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Venezuelan government joins investigation of Wilson Ramos' kidnapping

The Washington Nationals catcher is still missing after being abducted by armed men in his native country.

November 10, 2011|Staff and wire reports
  • Washington Nationals catcher Wilson Ramos was abducted by armed men in his native Venezuela on Wednesday.
Washington Nationals catcher Wilson Ramos was abducted by armed men in… (Christian Petersen / Getty…)

Venezuela's government said Thursday that it has sent its top investigators to solve the kidnapping of Washington Nationals catcher Wilson Ramos, a case that has shaken the nation's elite athletes and focused attention on the country's sharp rise in kidnappings for ransom.

Police found the kidnappers' vehicle abandoned in a nearby town Thursday morning, according to Justice Minister Tareck El Aissami, who called the discovery "a very important find."

He said antikidnapping units led by "the best investigators we have" were dispatched to the area in central Carabobo state, and he vowed to rescue Ramos and capture his abductors.

"We're taking on this investigation with everything we've got," El Aissami said.

The 24-year-old player, who had just finished his rookie season, was just outside the front door at his home in the town of Santa Ines on Wednesday night when an SUV approached, armed men got out "and they took him away," said Ramos' agent, Gustavo Marcano.

"The abductors haven't made contact with the family or with anyone," said Domingo Alvarez, vice president of the Venezuelan Professional Baseball League, in a telephone interview. "We're worried."

Major League Baseball and the Nationals issued a joint statement that the league's Department of Investigations was working with authorities.

"Our foremost concern is with Wilson Ramos and his family and our thoughts are with them at this time," the statement said, adding there would be no further comment.

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Former Dodgers owner Peter O'Malley, who has expressed his intention to bid on the team, said he has joined former Dodgers pitchers Chan Ho Park and Hideo Nomo on a partnership to run the facility formerly known as Dodgertown.

After McCourt moved the Dodgers' spring home to Arizona in 2009, Minor League Baseball leased the Dodgertown complex and marketed it for camps, clinics, tournaments and conferences.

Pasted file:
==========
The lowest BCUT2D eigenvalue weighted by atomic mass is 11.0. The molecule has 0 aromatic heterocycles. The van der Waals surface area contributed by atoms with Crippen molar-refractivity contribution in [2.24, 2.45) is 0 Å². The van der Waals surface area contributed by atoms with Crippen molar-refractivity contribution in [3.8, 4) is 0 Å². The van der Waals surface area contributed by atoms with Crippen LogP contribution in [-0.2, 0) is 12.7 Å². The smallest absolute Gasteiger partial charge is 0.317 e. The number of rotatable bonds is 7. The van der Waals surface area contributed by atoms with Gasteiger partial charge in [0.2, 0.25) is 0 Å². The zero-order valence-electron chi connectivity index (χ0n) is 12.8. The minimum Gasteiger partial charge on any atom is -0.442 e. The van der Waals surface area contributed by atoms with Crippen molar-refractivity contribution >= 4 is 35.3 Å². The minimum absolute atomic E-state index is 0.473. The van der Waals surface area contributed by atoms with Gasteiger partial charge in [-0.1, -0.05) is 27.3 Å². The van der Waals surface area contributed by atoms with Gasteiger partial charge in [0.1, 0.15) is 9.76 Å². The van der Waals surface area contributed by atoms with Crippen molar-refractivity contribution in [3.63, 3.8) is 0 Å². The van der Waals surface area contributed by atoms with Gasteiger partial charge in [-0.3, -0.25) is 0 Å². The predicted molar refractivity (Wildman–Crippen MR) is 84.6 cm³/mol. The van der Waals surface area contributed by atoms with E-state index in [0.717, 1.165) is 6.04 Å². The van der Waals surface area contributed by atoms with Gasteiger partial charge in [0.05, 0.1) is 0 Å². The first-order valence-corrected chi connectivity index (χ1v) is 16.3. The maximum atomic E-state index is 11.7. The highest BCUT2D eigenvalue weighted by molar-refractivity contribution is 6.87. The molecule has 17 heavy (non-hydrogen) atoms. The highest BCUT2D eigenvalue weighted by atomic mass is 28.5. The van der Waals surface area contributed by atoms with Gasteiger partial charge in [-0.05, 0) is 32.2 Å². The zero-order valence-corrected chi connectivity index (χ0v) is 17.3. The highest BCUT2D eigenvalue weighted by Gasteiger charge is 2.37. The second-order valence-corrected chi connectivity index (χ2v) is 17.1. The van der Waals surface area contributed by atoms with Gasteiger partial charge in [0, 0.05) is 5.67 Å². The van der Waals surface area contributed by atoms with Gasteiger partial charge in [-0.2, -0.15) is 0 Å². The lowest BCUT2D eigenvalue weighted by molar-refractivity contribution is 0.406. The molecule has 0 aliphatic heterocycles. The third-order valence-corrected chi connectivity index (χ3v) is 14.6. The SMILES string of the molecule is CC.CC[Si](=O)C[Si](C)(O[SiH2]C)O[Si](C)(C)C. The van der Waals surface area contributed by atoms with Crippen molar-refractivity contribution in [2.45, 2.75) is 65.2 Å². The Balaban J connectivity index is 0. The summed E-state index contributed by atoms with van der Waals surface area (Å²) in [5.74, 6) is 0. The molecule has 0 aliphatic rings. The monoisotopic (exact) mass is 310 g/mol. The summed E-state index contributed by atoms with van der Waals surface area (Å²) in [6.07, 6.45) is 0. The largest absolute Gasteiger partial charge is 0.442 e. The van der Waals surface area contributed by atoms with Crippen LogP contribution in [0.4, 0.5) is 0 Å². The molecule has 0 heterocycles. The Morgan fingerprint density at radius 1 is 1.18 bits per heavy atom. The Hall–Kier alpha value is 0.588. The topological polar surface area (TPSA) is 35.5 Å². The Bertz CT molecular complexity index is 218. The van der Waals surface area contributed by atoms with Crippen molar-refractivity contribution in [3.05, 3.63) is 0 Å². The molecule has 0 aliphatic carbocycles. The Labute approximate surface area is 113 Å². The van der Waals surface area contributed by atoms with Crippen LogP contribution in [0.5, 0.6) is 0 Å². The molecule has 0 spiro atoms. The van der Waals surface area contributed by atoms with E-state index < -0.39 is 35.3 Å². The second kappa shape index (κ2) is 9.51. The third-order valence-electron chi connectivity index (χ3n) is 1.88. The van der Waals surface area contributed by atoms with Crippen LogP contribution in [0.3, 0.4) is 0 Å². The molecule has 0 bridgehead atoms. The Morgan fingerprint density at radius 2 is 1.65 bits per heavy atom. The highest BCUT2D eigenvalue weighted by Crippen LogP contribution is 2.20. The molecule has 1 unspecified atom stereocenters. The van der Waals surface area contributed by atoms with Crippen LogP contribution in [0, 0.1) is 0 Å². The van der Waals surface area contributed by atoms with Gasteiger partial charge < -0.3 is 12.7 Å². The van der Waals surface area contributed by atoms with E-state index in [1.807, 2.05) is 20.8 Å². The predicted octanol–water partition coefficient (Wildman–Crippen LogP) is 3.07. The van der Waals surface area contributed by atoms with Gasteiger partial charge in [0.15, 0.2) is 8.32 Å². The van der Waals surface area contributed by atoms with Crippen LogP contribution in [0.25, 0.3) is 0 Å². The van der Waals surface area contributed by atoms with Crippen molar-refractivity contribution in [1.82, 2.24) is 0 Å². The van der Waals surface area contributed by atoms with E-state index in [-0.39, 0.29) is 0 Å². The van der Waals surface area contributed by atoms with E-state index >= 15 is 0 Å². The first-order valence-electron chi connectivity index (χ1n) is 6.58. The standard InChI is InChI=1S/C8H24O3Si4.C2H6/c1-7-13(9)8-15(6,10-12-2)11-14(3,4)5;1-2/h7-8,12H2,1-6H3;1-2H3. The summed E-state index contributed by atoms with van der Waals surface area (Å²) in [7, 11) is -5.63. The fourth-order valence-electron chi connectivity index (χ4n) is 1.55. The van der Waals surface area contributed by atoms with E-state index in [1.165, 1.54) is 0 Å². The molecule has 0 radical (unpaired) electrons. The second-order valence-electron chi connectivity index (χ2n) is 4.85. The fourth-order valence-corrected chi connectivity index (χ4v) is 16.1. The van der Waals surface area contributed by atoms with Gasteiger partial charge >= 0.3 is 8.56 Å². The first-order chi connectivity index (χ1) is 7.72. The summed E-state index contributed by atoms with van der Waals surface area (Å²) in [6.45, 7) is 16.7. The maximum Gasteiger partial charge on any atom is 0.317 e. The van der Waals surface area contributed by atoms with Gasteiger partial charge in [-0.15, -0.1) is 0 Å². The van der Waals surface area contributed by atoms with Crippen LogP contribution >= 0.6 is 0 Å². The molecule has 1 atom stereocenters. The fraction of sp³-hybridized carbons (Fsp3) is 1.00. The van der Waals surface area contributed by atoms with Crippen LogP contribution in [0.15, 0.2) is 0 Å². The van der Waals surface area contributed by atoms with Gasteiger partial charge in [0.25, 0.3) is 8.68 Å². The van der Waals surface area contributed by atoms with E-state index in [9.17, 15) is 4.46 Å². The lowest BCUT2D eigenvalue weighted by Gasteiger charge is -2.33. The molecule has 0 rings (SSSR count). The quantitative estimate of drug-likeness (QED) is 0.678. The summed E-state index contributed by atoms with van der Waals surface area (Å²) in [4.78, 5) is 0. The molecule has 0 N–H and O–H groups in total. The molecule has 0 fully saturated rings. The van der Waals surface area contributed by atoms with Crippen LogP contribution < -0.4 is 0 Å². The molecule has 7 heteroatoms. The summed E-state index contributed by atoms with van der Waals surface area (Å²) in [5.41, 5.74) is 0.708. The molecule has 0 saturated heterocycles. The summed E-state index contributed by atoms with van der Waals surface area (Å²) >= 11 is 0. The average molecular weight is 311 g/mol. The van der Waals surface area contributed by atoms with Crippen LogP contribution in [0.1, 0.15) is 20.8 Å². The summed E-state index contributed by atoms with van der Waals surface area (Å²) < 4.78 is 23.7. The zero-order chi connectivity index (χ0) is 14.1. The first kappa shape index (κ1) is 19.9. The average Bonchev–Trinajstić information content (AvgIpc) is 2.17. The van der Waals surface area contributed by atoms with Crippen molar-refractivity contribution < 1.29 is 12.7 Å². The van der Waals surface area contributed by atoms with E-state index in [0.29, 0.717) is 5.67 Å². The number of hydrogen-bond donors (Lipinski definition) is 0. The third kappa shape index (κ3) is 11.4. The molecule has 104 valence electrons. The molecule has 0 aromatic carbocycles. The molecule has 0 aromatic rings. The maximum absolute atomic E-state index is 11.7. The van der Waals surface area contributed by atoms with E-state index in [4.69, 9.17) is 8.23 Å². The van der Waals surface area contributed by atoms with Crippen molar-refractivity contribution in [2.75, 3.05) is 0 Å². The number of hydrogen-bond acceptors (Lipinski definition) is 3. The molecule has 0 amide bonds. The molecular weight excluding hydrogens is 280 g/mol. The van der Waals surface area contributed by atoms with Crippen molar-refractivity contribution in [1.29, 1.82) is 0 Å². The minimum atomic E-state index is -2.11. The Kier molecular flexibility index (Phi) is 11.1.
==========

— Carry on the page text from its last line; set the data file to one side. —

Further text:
Park and Nomo could help attract international business to the complex, now known as Vero Beach Sports Village after McCourt declined to allow the Dodgertown name to remain. O'Malley will be the new chief executive.

— Bill Shaikin

Tory Hernandez, who as manager of baseball operations helped run a bare-bones Angels front office while the team searched for a general manager in October, was informed by new GM Jerry Dipoto on Thursday that he will not be offered a contract for 2012.

Hernandez, 33, was with the team for seven years, the first three as a player performance analyst and the last four as manager of baseball operations. Considered one of the team's up-and-coming young executives, Hernandez was mentioned as a possible GM and assistant GM candidate before Dipoto got the job in late October.

"I can't say it's entirely unexpected, but the timing is not good — it's Nov. 10, and most of the jobs in baseball are filled," Hernandez said. Dipoto "wants to bring in his own guys, which I understand. They didn't see a fit, a role for me, here. I know there are better challenges out there for me. I want to scout more, and they don't have a role that fits that."

— Mike DiGiovanna

The Pittsburgh Pirates signed veteran catcher Rod Barajas to a one-year deal with a club option for 2013. Financial terms were not immediately disclosed.

Barajas, 36, hit .230 with 16 home runs and 47 runs batted in last season with the Dodgers. He is one of the top power-hitting catchers in the game. His 50 homers over the last two years are third-most by a major league catcher over that span.

GOLF

Another strong round for Woods

Tiger Woods put together his best back-to-back rounds of the year Friday with a five-under-par 67 that gave him a one-shot lead among the early starters in the second round of the Australian Open at Sydney.

If it holds up, it would be his first time in the lead after any round since the third day of the Chevron World Challenge last year, and the first time against a full field since his last win two years ago in the Australian Masters.

Woods was at nine-under 135, one shot clear of Peter O'Malley (66).

Juli Inkster shot a bogey-free five-under 67 for a share of the first-round lead with Suzann Pettersen in the Lorena Ochoa Invitational at Guadalajara.

Inkster, 51, is trying to become the oldest winner in LPGA Tour history. Beth Daniel was 46 when she won the 2003 Canadian Women's Open.

Meena Lee was one shot back after a 68.

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Four-time major champion Phil Mickelson was elected to the World Golf Hall of Fame and said his upcoming enshrinement won't slow down his quest to reach 50 career victories. Mickelson, who became eligible for the honor after turning 40 last year, received 72% of votes cast, the Hall of Fame said.

Mickelson has won 39 tournaments since turning professional in 1992, including three Masters titles and a PGA Championship. He is to be inducted May 7 in St. Augustine, Fla.

ETC.

Sparks win WNBA draft lottery

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